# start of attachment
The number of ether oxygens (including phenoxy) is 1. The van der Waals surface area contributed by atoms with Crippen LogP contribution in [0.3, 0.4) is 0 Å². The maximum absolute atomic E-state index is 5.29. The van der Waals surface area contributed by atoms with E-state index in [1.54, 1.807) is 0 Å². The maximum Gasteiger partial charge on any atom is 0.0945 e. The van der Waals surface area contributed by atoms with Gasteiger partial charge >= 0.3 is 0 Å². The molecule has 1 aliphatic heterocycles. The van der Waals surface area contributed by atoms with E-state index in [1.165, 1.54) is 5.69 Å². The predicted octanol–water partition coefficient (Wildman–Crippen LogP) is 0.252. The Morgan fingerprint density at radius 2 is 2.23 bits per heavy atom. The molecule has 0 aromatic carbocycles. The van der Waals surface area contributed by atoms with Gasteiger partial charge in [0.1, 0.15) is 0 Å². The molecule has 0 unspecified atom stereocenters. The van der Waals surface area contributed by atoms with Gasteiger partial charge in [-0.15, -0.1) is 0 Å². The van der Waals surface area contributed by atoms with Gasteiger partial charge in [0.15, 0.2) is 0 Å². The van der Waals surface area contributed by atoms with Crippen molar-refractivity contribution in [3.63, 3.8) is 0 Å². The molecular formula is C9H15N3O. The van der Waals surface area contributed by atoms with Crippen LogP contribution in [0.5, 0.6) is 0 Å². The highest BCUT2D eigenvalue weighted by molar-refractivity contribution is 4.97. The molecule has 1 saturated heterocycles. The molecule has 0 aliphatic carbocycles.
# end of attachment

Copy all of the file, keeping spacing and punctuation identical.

The number of ether oxygens (including phenoxy) is 1. The van der Waals surface area contributed by atoms with Crippen LogP contribution in [0.3, 0.4) is 0 Å². The maximum absolute atomic E-state index is 5.29. The van der Waals surface area contributed by atoms with E-state index in [1.54, 1.807) is 0 Å². The maximum Gasteiger partial charge on any atom is 0.0945 e. The van der Waals surface area contributed by atoms with Gasteiger partial charge >= 0.3 is 0 Å². The molecule has 1 aliphatic heterocycles. The van der Waals surface area contributed by atoms with E-state index in [1.165, 1.54) is 5.69 Å². The predicted octanol–water partition coefficient (Wildman–Crippen LogP) is 0.252. The Morgan fingerprint density at radius 2 is 2.23 bits per heavy atom. The molecule has 0 aromatic carbocycles. The van der Waals surface area contributed by atoms with Gasteiger partial charge in [0.1, 0.15) is 0 Å². The molecule has 0 unspecified atom stereocenters. The van der Waals surface area contributed by atoms with Gasteiger partial charge in [-0.15, -0.1) is 0 Å². The van der Waals surface area contributed by atoms with Gasteiger partial charge in [0.15, 0.2) is 0 Å². The van der Waals surface area contributed by atoms with Crippen molar-refractivity contribution in [3.63, 3.8) is 0 Å². The molecular formula is C9H15N3O. The van der Waals surface area contributed by atoms with Crippen LogP contribution in [0.5, 0.6) is 0 Å². The highest BCUT2D eigenvalue weighted by molar-refractivity contribution is 4.97. The molecule has 1 saturated heterocycles. The molecule has 0 aliphatic carbocycles.